各国致敬“白衣战士” 抗疫路上有你有我

A poor old fellow, behind a grating that shut him into a kind of hovel, called out to us, first beseeching and then threatening, rushing frantically to the back of his hut and at once coming forward again with fresh abuse. He was a dangerous madman, placed there to keep him out of mischief and to be cured by the Divinity.

Yellow palaces, mirrored as gold in the luminous waters of the Ganges, came into view; cupolas quivering with dazzling lustre against the intense skyand then the whole city vanished. Nothing was to be seen but a suburb of shabby buildings, the commonplace railway station crowded by a Burmese pilgrimage of Buddhists come from so farwho knows why?to the holy Indian city. Yellow priests and white doll-like figures dragging bundles that fell open, dropping the most medley collection of objects to be picked up and stowed into the parcels again, only to roll out once more. A yelling crowd, hustling and bustling, shouting from one end of the station to the other, and finally[Pg 155] departing, like a flock of sheep, in long files down the dusty road, to be lost at last in the little bazaar.

The draught-oxen all had their horns painted[Pg 134] in gaudy colours, generally one horn blue and the other green. In a little alley of booths was a shop with no front show, and behind it a sort of studio full of carvers and artists working on sandal-wood boxes, ivory fans as fine as gauze, and wooden lattices with elaborate flower patterns, used to screen the zenana windows. And in little recesses workmen dressed in white, with small copper pots about them in which they had brought rice for their meals, were chasing and embossing metal with little taps of their primitive tools, never making a mistake, working as their fancy might suggest, without any pattern, and quite at home in the maze of interlacing ornament.

This Rawal Pindi is an English town of cottages surrounded by lawns and shrubberies; about two streets of bazaar, and red uniforms everywhere, Highland soldiers in kilts, white helmets, and the officers' and sergeants' wives airing their Sunday finery in their buggies. The ladies drive themselves, under the shelter of a sunshade on an all[Pg 239] too short stick, painfully held by a hapless native servant clinging to the back of the carriage in a dislocating monkey-like attitude. Immediately on entering we were in the maze of vaults, sanctuaries, great halls and arcades, where stall-keepers sell their goods, priests keep school, and flower-sellers wander. Statues, repeated in long rows, lead up to temples all alike, of a bewildering uniformity of architecture and identical decoration.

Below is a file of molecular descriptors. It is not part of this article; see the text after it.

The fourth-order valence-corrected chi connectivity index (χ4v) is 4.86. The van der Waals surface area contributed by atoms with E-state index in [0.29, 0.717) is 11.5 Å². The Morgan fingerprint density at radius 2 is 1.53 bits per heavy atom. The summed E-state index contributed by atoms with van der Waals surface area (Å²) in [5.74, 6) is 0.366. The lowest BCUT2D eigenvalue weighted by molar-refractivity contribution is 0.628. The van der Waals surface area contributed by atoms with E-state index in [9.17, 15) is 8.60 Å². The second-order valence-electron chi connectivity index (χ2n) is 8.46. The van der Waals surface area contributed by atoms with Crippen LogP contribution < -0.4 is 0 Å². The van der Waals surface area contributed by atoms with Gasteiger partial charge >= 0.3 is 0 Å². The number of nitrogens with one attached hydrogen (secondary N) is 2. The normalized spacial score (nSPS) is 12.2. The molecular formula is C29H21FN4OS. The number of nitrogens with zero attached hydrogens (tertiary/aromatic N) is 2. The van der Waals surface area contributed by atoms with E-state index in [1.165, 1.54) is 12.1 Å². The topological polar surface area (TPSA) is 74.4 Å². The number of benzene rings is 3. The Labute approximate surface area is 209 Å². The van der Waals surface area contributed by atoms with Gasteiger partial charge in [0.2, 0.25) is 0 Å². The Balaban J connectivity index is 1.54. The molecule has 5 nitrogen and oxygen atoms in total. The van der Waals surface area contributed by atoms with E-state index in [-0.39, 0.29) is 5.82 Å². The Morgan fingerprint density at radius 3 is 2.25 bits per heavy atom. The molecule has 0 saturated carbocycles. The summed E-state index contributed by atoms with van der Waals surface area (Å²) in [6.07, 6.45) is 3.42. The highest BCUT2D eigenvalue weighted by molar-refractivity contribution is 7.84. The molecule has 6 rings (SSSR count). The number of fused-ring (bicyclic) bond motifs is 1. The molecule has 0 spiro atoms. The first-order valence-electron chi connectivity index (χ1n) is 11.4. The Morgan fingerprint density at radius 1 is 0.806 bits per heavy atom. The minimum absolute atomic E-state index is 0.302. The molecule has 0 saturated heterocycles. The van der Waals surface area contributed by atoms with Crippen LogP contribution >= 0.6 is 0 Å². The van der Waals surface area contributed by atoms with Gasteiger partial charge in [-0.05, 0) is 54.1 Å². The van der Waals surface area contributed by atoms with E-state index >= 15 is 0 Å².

From the top of the observatory, where instruments, all out of order, are to be seen on the deserted terraces, a staircase in a half-circle of stonework leads straight up to the open sky, and there the eye is dazzled by the view of Benares, all spread out below: the vast city of yellow stone, the cupolas of its temples, and its palaces stretching far along the Ganges, which slowly rolls its milky green waters under a sky of almost pearly whiteness; and in the distance the grassy plain of bright emerald green, lost on the horizon that throbs with the heat. Everything was wrapped in a halo rather than a haze, faintly blue with the smoke that went up from the funeral piles of the Hindoo dead.

On entering this portal, lo, a miraculous vision! At the end of an avenue of dark cypress trees stands the tomb of Mumtaj-Mahal, a dream in marble, its whiteness, crowned by five cupolas that might be pearls, mirrored in a pool edged with pink stone and borders of flowers.

He came into ours as if he were at home, and amused himself by worrying me. At first he made believe to throw my rings out of window, substituting others, I know not how, which I saw fall on the line and roll into the grass on the bank. My watch got into his hands and vanished; I found it in my friend T's pocket, and afterwards in a basket of provender closed at Bhawnagar, and which I unpacked with my own hands.

All about the town of pink plaster, in the dust of the roads and fields, are an endless number of dead templestemples of every size and of every period; and all deserted, all empty; even those that are uninjured look like ruins.

Near a temple some bells and tom-toms animated the silence with their clang and clatter. Worshippers stole in noiselessly, barefoot on the stones, and entered the sanctuary, within which tapers were burning.

After the giant a whole chain of lavender and rose-coloured peaks turning to blue came into sight in the marvellously clear atmosphere; then the sun rose below us, in the throbbing tide of heat the mountains seemed to come closer to us, but immediately the mist gathered about Gaurisankar. "The Apsaras wearing impenetrable veils, that mortals may not gaze too long on the throne of the gods,"[Pg 152] said my sa?s, who had fallen on his face since the first appearance of the snow-crowned colossus, with hands upraised towards the paradise of Indra.

A station on the roadthe delightful days at Bunnoo left far behind.

The barge was screened by a crimson awning and rowed by four men in red. The water, a broad sheet of silky sheen, seemed motionless, and in the distance, under a soft, powdery haze, Benares showed like a mass of dim gold, the two slender minarets of Aurungzeeb's mosque towering above the town.